Federal judges should consider alternative sentencing for pain cream fraud defendants


Before Chris Epps got exposed for being a crook, the former Mississippi corrections commissioner made a lot of sense when he talked about finding the right balance between the crimes committed and the punishments doled out for them.

“We’ve got to decide in this state who we’re afraid of and who we’re mad at,” Epps was fond of saying.

The federal government is mad at the dozen or so folks in Mississippi who participated in the massive pain cream swindle that ripped off insurers, largely government-funded providers, for more than $400 million.

Of the five people sentenced so far, all have drawn prison terms, ranging from 16 months to 10 years.

The attorney for Dr. Brantley Nichols, the former Hattiesburg oral surgeon, is asking that his client not be required to join them.

There are some good reasons for granting the attorney’s request and giving Brantley an alternative sentence.

For starters, a prison sentence would likely cost Nichols his career and deprive this state, and particularly the Mississippi Delta, where he is currently practicing, of a specialist already in short supply.

The main reason, though, is the same one that Epps made about incarceration in general. Locking offenders up is not always the smartest way to deal with nonviolent crimes.

That’s especially true with well-educated professionals who break the law. In Dr. Nichols’ case, time behind bars is a wasted opportunity for the government to get free services while spending less on incarceration.

When U.S. District Judge Keith Starrett sentenced Thomas Spell Jr., a Ridgeland pharmacist who filed more than half of the fraudulent claims, to a 10-year prison term,  the judge told him, “You will have opportunities in jail to help other people and help yourself. It’s not an end to life. It’s a new beginning.”

While it’s true that sometimes white-collar criminals do voluntarily help their less-fortunate prison mates better their lives, there will be no compulsion on Spell to actually do anything behind bars other than look out for himself.

Dickie Scruggs, the former Mississippi trial lawyer who got caught in a judicial bribery scandal, tutored inmates at the Kentucky federal prison where he spent six years, helping them work toward their GED.

The experience prompted Scruggs, once he was released, to start an organization that funds efforts directed toward reducing the high number of Mississippi adults without a high-school diploma.

That’s a shining example of the transforming experience that incarceration can occasionally effect. But even that newfound mission for Scruggs might not be the best use of his education and decades of legal experience.

Had Scruggs been able to keep his law license and had been ordered to provide the same number of years of full-time free legal services to the indigent, that would have produced an arguably better payback for the government – and for society.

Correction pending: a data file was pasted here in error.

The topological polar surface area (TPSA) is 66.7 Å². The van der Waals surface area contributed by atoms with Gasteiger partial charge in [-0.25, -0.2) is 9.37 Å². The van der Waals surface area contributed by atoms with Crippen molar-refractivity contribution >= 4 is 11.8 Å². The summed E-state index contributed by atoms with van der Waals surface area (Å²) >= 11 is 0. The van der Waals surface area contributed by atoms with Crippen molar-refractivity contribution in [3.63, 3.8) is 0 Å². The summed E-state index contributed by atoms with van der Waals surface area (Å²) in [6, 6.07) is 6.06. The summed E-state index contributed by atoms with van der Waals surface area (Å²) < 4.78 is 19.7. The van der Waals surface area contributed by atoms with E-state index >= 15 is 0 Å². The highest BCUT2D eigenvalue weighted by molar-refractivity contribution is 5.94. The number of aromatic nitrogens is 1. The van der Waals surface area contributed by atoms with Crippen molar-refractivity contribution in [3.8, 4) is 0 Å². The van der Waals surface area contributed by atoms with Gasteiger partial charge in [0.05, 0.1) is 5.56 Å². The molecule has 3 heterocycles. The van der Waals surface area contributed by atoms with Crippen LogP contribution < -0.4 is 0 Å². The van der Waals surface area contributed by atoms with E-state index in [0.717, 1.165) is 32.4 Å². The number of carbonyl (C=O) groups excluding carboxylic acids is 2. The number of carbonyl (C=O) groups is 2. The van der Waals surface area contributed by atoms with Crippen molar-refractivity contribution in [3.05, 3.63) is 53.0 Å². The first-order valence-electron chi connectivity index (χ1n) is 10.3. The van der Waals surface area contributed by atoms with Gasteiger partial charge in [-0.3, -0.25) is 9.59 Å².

Taxpayers would have been spared the cost of feeding and housing Scruggs for those six years, while spreading further the government’s limited funding of legal services for the poor.

In Brantley Nichols’ case, a creative sentencing approach might be something like this:

First, determine how much prison time would be normally given for his crime. (It’s probably somewhere between one and two years, based on the previous sentences in the case.)

Then calculate how much income an oral surgeon in Mississippi should average during that same time period, and then require Dr. Nichols to provide – over a reasonable period of time – that same amount of free dental work to government-insured patients.

Finally, tack on the forfeiture of any ill-gotten gains and restitution of any insurance reimbursements obtained fraudulently — to be paid back either in cash or in additional free services.

Such a sentencing approach to white-collar crime would make the government more than whole on its losses, save on incarceration, serve as a warning to others, and do more to positively transform the offenders than prison would, all while keeping families together.

The same type of creative sentencing should not only be considered for doctors and lawyers whose lapse in judgment finds them in hot water with the law, but also for other professionals such as bankers, accountants, and business executives like Lamar County entrepreneurs Randy and Hope Thomley, who previously pleaded guilty in connection with the same case.

The Thomleys are smart and saavy business people who have much to offer to society, if given the opportunity to avoid prison.

Like Nichols, they have skills that could be applied to reducing government costs or reducing inequities in society with only a small amount of judicial imagination and oversight.

Some readers will surely object and argue that it’s unfair to go “easy” on white-collar criminals while jails and prisons are packed with blue-collar offenders.

Truth be known, too many of the latter are being locked up, too.

But even that doesn’t negate the merit of thinking of better ways to punish offenders with valuable skills rather than putting them behind bars.